Olympics cost B.C. $925M

The 2010 Winter Olympic Games cost the B.C. government $925 million to stage and host, according to the latest figures released on Friday, but the tally does not include billions in additional costs associated with the Games.

B.C. says 74% went toward sports venues, transportation, other investments

The Olympic Oval in Richmond was built to host the speed skating events at the Games. ((Jonathan Hayward/Canadian Press))

The 2010 Winter Olympic Games cost the B.C. government $925 million to stage and host, according to the latest figures released on Friday, but the tally doesn't include billions in additional costs associated with the Games.

The report said the province spent $765 million staging the Games, and an additional $160 million for activities "designed to maximize the benefits of hosting the Games."

In 2002, as part of the Olympic bid, the province originally committed $600 million to host the Games.

It increased its commitment to $765 million in February 2009 as part of a deal to help the federal government cover skyrocketing security costs in exchange for transportation infrastucture investment.

The government said 74 per cent of the cash spent went to long-term investments in the province's sports venues, transportation projects and municipal and First Nations developments.

The single largest cost was $290 million to build the Olympic venues, including the Richmond Oval.

Tourism promotions included in costs

The report said the additional $160 million was spent to promote tourism during the Games, host the outdoor celebrations at Robson Square in Vancouver, expand the torch relay and other community sports programs, and run several pavilions.

Canada and British Columbia shared a $6-million log pavilion in Turin during the 2006 Winter Games. (CBC) ((CBC))

Friday was the first time the province acknowledged that expenses such as pavilions at the 2006 Olympics in Turin and 2008 Olympics in Beijing were part of B.C.'s cost for playing host to the world in 2010.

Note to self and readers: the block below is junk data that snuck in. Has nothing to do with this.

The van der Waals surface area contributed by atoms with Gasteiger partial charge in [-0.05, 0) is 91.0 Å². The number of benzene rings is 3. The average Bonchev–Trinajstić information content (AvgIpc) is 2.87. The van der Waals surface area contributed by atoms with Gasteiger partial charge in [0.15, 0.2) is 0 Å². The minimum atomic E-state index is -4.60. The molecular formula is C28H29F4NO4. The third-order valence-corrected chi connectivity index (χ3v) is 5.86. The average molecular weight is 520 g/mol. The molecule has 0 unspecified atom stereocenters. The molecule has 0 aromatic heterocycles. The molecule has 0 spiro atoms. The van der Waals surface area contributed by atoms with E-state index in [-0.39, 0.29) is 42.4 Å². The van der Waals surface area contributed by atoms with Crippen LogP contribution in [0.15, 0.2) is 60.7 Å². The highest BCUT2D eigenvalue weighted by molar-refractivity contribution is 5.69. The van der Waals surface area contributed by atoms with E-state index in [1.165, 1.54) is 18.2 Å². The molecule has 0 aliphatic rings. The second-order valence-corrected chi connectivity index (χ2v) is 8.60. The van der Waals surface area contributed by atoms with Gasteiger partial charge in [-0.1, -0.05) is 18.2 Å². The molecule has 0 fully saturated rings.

Previously, the government's public budget estimates for the Olympics only covered venues in B.C., entertainment sites and services such as medical assistance and security.

Other costs not included

The provincial tally of $925 million did not include money spent by the Vancouver Olympic Organizing Committee on the Games, although it did include a $25-million startup contribution for VANOC.

VANOC has said previously it expects to come close to breaking even on its $1.7-billion budget because corporate sponsorship money covered most of the cost of running the official Games events, but the final tally of those figures is expected this fall.

The Canadian Armed Forces played a large role in security at the Games in Vancouver and Whistler. ((CBC))

The provincial tally also does not include all the money the federal government spent on security costs, which were estimated to hit nearly $1 billion.

The provincial tally also does not include the cost of the $1.9-billion Canada Line rapid transit system built to connect Vancouver's airport with downtown, or the $600-million or more upgrade to the Sea-to-Sky Highway that connects Vancouver with Whistler.

Nor does it include the almost $900 million spent to build the Vancouver Convention Centre, which was used to host all the official Olympic broadcasters.

Critics have said the three massive infrastructure projects were part of the Olympic bid and should have been included in any final cost of staging the Games.

Also not included in the provincial tally is any municipal spending on the Games, such as the $554 million Vancouver spent as host city for the Games.